Two black bears held captive for bile released after 18 years in Vietnam

By Ngoc Thanh   August 16, 2018 | 09:42 pm GMT+7

A man handed over two black bears to activists Tuesday, promising the animals a new life after 18 years in captivity.

Tran Van Trach has iron cages in a small courtyard behind his house in the northern Thai Nguyen Province and held around 10 bears for commercial bile extraction.

The animals, namely Hoa Lan and Hoa Tra, were held in two-meter-high tight cages for over the past years at a bear bile farm in Thai Nguyen. They weigh 160 kilograms (352 lbs) and 180 kilograms (374 lbs). respectively.

The animals, called Hoa Lan and Hoa Tra, were held in cramped, two-meter-high cages for the last two decades at a bear farm in Thai Nguyen. They weigh 160 kilograms (352 lbs) and 180 kilograms (374 lbs) respectively.

A group of animal activists from Four Paws, an international animal welfare organization, and doctors brought medicine and necessary equipment to carry out the bear rescue campaign.

A group of activists from Four Paws, an international animal welfare organization, and doctors brought medicines and necessary equipment to carry out the rescue.

A doctor used a blowing tube to shoot the anesthetic into a bear before taking it out of the cage.

A doctor uses a blowpipe to shoot a tranquilizer into one of the bears before taking it out of the cage.

After being anaesthetized, the bear had a long sleep, facilitating the rescue work.

The tranquilized bear awaits rescue.

The bear was taken to a weigh scale to assess the level of obesity.

The bear is weighed to assess its health.

Experts perform overall examination and take samples of blood, hair, feces and urine. The two bears were found suffering from obesity, gall bladder damage, urinary tract infection, damaged nails and tooth decay, said Johanna Painer, a consultant at a sanctuary in Ninh Binh.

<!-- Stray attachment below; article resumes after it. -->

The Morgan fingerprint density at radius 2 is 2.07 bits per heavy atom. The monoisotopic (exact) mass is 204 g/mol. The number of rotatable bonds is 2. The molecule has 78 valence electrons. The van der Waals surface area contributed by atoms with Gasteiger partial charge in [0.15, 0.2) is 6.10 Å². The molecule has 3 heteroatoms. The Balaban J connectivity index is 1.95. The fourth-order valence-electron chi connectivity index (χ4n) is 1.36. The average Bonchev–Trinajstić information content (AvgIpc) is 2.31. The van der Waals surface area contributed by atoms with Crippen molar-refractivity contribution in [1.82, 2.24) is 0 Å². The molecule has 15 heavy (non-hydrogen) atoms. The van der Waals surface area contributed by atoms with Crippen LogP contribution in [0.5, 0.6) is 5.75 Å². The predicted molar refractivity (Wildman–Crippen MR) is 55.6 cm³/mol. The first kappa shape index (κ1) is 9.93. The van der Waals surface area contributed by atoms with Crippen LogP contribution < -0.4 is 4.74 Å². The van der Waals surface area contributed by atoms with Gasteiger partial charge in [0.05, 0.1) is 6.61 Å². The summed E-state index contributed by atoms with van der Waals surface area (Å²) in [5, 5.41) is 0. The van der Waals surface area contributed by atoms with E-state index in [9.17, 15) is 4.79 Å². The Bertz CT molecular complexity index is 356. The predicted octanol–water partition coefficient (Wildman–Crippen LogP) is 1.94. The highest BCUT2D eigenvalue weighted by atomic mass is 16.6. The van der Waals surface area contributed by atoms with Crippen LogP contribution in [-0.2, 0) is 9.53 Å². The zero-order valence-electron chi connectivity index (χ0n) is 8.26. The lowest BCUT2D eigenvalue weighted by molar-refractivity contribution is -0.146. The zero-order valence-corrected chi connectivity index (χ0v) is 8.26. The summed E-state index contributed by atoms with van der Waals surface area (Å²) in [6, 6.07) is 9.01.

Experts examine the animal and take samples of blood, hair, feces, and urine. The two bears were found suffering from obesity, gall bladder damage, urinary tract infection, damaged nails, and tooth decay, said Johanna Painer, a consultant at Ninh Binh Bear sanctuary in the namesake province, two hours south of Hanoi.

Volunteers struggle to carry the bears weighing over 100 kilograms through a narrow door entrance. 

Volunteers struggle to carry the huge bears through a narrow entrance.

The animals are expected to stay in there for three weeks to receive full treatment from caretakers and veterinarian before being released into semi-natural environment.

The animals are expected to be isolated for three weeks to receive treatment from caretakers and veterinarians before being released into a semi-natural environment at the sanctuary.

Vietnam is home to the Asian black bear and sun bear, both listed as vulnerable species by the International Union for the Conservation of Nature.

The extraction of bile from living bears is illegal in parts of Southeast Asia, including Vietnam, where bear bile has for long been used as a remedy in traditional Chinese medicine.

Vietnam banned commercial bear bile extraction in 2005, but more than a decade later bile farming remains a problem. The government signed an agreement last July to work with animal activists to shut down all bile farms and free the remaining 1,000 bears in captivity by 2020.

 
 
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